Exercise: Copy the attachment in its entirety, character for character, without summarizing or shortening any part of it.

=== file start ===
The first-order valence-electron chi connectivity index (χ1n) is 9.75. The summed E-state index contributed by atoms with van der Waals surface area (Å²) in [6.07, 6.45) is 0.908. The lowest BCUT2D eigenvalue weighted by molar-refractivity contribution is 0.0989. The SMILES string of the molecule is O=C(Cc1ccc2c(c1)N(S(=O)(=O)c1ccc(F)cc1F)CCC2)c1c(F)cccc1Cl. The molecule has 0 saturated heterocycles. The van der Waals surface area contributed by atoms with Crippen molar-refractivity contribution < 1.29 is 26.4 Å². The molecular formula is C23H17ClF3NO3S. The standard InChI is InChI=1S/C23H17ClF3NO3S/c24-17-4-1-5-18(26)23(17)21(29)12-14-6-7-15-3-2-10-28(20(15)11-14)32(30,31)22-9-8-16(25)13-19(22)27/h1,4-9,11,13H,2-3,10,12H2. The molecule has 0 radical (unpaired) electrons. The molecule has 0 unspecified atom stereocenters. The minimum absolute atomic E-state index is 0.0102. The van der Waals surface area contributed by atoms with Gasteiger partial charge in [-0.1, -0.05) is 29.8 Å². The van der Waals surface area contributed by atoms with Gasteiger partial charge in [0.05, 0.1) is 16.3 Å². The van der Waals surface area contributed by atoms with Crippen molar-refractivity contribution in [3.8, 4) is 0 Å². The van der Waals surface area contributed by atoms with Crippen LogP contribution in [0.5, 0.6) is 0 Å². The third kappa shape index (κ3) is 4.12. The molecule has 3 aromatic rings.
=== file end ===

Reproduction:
The first-order valence-electron chi connectivity index (χ1n) is 9.75. The summed E-state index contributed by atoms with van der Waals surface area (Å²) in [6.07, 6.45) is 0.908. The lowest BCUT2D eigenvalue weighted by molar-refractivity contribution is 0.0989. The SMILES string of the molecule is O=C(Cc1ccc2c(c1)N(S(=O)(=O)c1ccc(F)cc1F)CCC2)c1c(F)cccc1Cl. The molecule has 0 saturated heterocycles. The van der Waals surface area contributed by atoms with Crippen molar-refractivity contribution < 1.29 is 26.4 Å². The molecular formula is C23H17ClF3NO3S. The standard InChI is InChI=1S/C23H17ClF3NO3S/c24-17-4-1-5-18(26)23(17)21(29)12-14-6-7-15-3-2-10-28(20(15)11-14)32(30,31)22-9-8-16(25)13-19(22)27/h1,4-9,11,13H,2-3,10,12H2. The molecule has 0 radical (unpaired) electrons. The molecule has 0 unspecified atom stereocenters. The minimum absolute atomic E-state index is 0.0102. The van der Waals surface area contributed by atoms with Gasteiger partial charge in [-0.1, -0.05) is 29.8 Å². The van der Waals surface area contributed by atoms with Gasteiger partial charge in [0.05, 0.1) is 16.3 Å². The van der Waals surface area contributed by atoms with Crippen molar-refractivity contribution in [3.8, 4) is 0 Å². The van der Waals surface area contributed by atoms with Crippen LogP contribution in [0.5, 0.6) is 0 Å². The third kappa shape index (κ3) is 4.12. The molecule has 3 aromatic rings.